Should you choose to venture to the Molucca Islands of Indonesia, specifically the island of Seram it is strongly suggested that you not take your infant or small child. Seram is the reported home of the Orang Bati. A 5 foot winged simian type creature that abducts and eats small children.
Tales of the Orang Bati date back to the 1500’s. Visiting Christian missionaries have reportedly been told horrific stories of the creature since that time. The Orang Bati is said to resemble a primate with red skin, orange hair, a long thin tail and black leathery bat-like wings. It is also said to emit a long mournful wail when it is hunting. The creature is said to be nocturnal and comes to the villages at night to abduct small children which it take back to the dormant volcano where it lives to eat. The name Orang Bati translates from the Moluccan language as “men with wings”.
In 1987 Tyson Hughes, an English Missionary, began an 18 month mission to teach the Moluccans farming. He was told the stories of the Orang Bati and although he was skeptical he related the stories to friends and collegues back home. By all reports Mr Hughes skepticism came to an end about halfway through his 18 months when he supposedly had a nocturnal encounter with an Orang Bati himself. After that, he felt it was his mission to get the story of this creature out into the Western World.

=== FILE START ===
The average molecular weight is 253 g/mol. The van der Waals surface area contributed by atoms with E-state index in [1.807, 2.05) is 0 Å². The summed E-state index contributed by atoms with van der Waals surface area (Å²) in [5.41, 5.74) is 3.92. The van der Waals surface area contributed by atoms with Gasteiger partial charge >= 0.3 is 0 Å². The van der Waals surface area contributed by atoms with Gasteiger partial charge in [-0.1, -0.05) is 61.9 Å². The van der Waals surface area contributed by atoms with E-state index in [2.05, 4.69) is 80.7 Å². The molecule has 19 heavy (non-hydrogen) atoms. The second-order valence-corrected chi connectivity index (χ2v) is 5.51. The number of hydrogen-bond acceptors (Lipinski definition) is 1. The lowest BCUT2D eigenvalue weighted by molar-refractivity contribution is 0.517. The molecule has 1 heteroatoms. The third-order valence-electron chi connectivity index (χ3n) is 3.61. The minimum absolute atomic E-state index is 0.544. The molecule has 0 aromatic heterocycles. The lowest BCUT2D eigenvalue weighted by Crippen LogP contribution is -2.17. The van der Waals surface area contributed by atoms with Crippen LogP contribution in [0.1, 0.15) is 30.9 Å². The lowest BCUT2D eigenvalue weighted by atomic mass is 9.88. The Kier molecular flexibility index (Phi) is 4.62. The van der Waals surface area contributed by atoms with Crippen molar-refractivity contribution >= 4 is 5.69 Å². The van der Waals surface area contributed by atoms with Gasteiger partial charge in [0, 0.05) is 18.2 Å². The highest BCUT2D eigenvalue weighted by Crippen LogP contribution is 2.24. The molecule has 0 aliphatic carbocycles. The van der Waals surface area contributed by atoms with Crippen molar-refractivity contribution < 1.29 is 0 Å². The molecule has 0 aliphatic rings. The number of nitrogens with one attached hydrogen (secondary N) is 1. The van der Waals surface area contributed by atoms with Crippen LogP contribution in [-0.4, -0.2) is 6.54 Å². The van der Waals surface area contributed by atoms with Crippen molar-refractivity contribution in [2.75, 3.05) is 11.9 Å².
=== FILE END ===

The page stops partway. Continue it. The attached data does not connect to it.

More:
Although there is no physical evidence of the Orang Bati there are several theories as to what it could be. One theory is that the descriptions are a bit off and it is actually a Pterodactyl that has survived the centuries living in the remote caves and dormant volcanos of the island. Another is that it may be an undiscovered species of monkey-faced giant bat. Yet others believe it may be the worlds first species of flying simian.
The most popular and seemingly the most plausible is that what people are seeing are giant fruit bats, commonly known as flying foxes. Some scientists believe that the flying foxes are actually descendants from primates and what the villagers are seeing are possibly some bats with genetic remnants of their tails. It is important to point out at this point that some fossil records of the species do show skelatal remains of tails which scientists believe were used to maneuver during flight.
Sightings of the creature continue to this day. Pterodactyl? Flying Monkey? Misidentified Giant Bat? As always…. you be the judge.